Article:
Jury Convicts Across the Board in Basketball Corruption Case

MANHATTAN (CN) – Wrapping up a nearly three-week trial on corruption in college basketball, a federal jury handed convictions all around Wednesday to a former Adidas executive and two co-defendants.

Former Adidas executive James Gatto arrives at federal court on Oct. 18, 2018, in New York. Gatto and two co-defendants were convicted on Oct. 24 of fraud related to charges that they plied families of NCAA college basketball prospects with cash so the prospects would attend colleges sponsored by Adidas. (AP Photo/Mark Lennihan)

The conviction of former Adidas executive James Gatto this afternoon comes over a year after the government unveiled an indictment that detailed a widespread conspiracy where coaches, managers, financial advisers and other officials used bribes to lure star high school basketball players to certain college programs.

Kicking off the trial on Oct. 2, prosecutors worked to show that such bribes harmed universities willfully because the payments to players’ families made those athletes ineligible to compete in the National Collegiate Athletic Association.

Alongside ex-business manager Christian Dawkins and former amateur league coach Merl Code Jr., Gatto was convicted this afternoon on two counts of conspiracy to commit wire fraud and wire fraud related to the University of Louisville. Gatto was also found guilty of one count of wire fraud related to the University of Kansas.

While the government tied the payment pipeline to motivations of greed and careerism, defense attorneys for the trio argued that the schools’ athletic departments, including the highly paid coaches, encouraged and facilitated the cozy relationships with the recruiters and industry fixers on trial.

The 12-person jury, made up of eight women and four men, began deliberations Monday, at one point calling on the court to provide the testimony of a cooperating witness who pleaded guilty to wire-fraud conspiracy. Thomas “T.J.” Gassnola was the former director of the New England Playaz, a high-level amateur basketball team based in Western Massachusetts.

Kansas forward Silvio De Sousa tips the ball away from West Virginia guard James Bolden during the second half of an NCAA college basketball game in the finals of the Big 12 men’s tournament in Kansas City, Mo., on March 10, 2018. Kansas defeated West Virginia 81-70. (AP Photo/Orlin Wagner)

During the trial, Gassnola testified that he had made payments to the families of five student-athletes who were “on Jim’s radar,” referring to Gatto.

Such payments included $20,000 to the guardian of Silvio De Sousa.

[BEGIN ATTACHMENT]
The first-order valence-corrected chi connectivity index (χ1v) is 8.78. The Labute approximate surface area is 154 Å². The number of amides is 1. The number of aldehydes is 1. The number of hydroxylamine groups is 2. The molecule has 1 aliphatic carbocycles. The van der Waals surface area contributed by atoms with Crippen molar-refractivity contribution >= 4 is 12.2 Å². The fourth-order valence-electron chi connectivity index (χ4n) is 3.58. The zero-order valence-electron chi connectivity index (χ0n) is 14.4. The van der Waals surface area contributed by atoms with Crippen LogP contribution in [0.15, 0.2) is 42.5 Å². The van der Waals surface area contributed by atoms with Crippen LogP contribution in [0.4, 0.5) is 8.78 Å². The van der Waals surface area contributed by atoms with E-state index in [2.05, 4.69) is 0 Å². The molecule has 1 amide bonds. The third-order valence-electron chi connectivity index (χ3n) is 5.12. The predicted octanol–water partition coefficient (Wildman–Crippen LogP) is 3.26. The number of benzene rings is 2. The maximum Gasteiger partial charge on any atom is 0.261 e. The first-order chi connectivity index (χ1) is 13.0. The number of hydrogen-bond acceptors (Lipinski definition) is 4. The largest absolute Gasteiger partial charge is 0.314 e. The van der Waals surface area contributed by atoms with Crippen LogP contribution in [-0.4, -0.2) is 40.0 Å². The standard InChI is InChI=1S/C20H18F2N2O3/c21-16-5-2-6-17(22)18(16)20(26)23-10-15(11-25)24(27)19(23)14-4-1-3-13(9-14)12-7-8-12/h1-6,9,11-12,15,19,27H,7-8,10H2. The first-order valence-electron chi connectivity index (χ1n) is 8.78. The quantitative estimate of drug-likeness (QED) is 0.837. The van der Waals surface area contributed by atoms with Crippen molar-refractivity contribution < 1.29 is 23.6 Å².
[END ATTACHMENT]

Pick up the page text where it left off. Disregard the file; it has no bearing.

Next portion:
In its request for Gassnola’s testimony, the jury specifically mentioned an August 2017 text exchange between Gassnola and Gatto, which discussed Silvio De Sousa and the University of Kansas, an Adidas-sponsored school.

Michael Schachter, an attorney for Gatto with the firm Willkie Farr, told the jury during trial that Kansas head coach Bill Self had “requested” Gassnola  facilitate the $20,000 payment be made to the guardian for De Sousa in order for Adidas to keep its sponsorship deal with the school.

Since De Sousa and Self’s names surfaced in the federal trial, the University of Kansas benched the Angolan sophomore forward from play pending a review of his eligibility.

Reacting to the close of the trial, Coach Self announced in a statement Wednesday that the university was pulling De Sousa.

“Information was presented during the current trial in New York — some of which we knew, some of which we didn’t,” Self said in a statement. “We have decided to withhold Silvio from competition until we can evaluate and understand the new information. We have already discussed trial developments with the NCAA and will continue to work with NCAA staff moving forward.”

Former amateur basketball league director Merl Code arrives at federal court on Oct. 18, 2018, in New York. (AP Photo/Mark Lennihan)

Attorneys for Gatto and his co-defendants argued meanwhile that the government had not made plausible cases for any specific intent to defraud the universities when the recruitments occurred to help the universities and apparel companies.

During his closing arguments last week, attorney Schachter described the payment arrangement as a “win, win, win” situation for Adidas, the universities and the families of the players.

A representative for Adidas said the company respects the verdict.

“We look forward to continuing to work with the NCAA and other stakeholders in a collaborative and constructive manner to improve the environment around college basketball,” the company said in a statement.

“We have strengthened our internal processes and controls and remain committed to ethical and fair business practices.”

Representatives NCAA did not immediately respond to requests for comment Wednesday afternoon.

U.S. District Judge Lewis A. Kaplan presided over the trial in Manhattan, with Assistant U.S. Attorney Edward Diskant from the U.S. Attorney’s Office’s Public Corruption Unit leading the prosecution.

The jury deliberated for two and half days this week, staying as late as 8:30 pm Tuesday night without reaching a verdict.

During the selection process, none of the jurors identified themselves as being more than casual fans of college basketball.

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